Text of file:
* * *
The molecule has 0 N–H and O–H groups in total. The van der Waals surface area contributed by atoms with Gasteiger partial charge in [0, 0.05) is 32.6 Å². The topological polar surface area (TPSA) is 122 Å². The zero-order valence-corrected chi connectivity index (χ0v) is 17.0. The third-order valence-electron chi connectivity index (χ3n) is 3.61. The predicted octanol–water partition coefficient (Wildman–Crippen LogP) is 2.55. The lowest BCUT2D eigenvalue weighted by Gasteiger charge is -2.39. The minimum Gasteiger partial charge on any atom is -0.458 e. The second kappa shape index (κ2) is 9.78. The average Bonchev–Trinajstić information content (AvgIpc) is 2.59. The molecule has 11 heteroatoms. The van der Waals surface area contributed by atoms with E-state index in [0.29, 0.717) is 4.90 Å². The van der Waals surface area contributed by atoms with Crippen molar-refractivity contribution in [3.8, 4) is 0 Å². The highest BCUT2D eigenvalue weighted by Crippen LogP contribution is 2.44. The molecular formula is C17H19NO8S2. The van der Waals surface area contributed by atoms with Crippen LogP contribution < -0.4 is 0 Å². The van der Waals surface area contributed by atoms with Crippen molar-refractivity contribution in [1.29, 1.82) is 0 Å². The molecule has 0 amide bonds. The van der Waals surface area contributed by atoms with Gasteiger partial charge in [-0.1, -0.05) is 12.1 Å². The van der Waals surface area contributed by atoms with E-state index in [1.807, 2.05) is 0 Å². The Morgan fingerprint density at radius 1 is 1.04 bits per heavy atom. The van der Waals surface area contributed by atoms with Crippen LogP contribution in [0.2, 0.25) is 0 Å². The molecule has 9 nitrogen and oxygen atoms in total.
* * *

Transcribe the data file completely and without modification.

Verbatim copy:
The molecule has 0 N–H and O–H groups in total. The van der Waals surface area contributed by atoms with Gasteiger partial charge in [0, 0.05) is 32.6 Å². The topological polar surface area (TPSA) is 122 Å². The zero-order valence-corrected chi connectivity index (χ0v) is 17.0. The third-order valence-electron chi connectivity index (χ3n) is 3.61. The predicted octanol–water partition coefficient (Wildman–Crippen LogP) is 2.55. The lowest BCUT2D eigenvalue weighted by Gasteiger charge is -2.39. The minimum Gasteiger partial charge on any atom is -0.458 e. The second kappa shape index (κ2) is 9.78. The average Bonchev–Trinajstić information content (AvgIpc) is 2.59. The molecule has 11 heteroatoms. The van der Waals surface area contributed by atoms with E-state index in [0.29, 0.717) is 4.90 Å². The van der Waals surface area contributed by atoms with Crippen molar-refractivity contribution in [3.8, 4) is 0 Å². The highest BCUT2D eigenvalue weighted by Crippen LogP contribution is 2.44. The molecular formula is C17H19NO8S2. The van der Waals surface area contributed by atoms with Crippen LogP contribution < -0.4 is 0 Å². The van der Waals surface area contributed by atoms with Crippen molar-refractivity contribution in [1.29, 1.82) is 0 Å². The molecule has 0 amide bonds. The van der Waals surface area contributed by atoms with Gasteiger partial charge in [-0.1, -0.05) is 12.1 Å². The van der Waals surface area contributed by atoms with E-state index in [1.807, 2.05) is 0 Å². The Morgan fingerprint density at radius 1 is 1.04 bits per heavy atom. The van der Waals surface area contributed by atoms with Crippen LogP contribution in [0.2, 0.25) is 0 Å². The molecule has 9 nitrogen and oxygen atoms in total.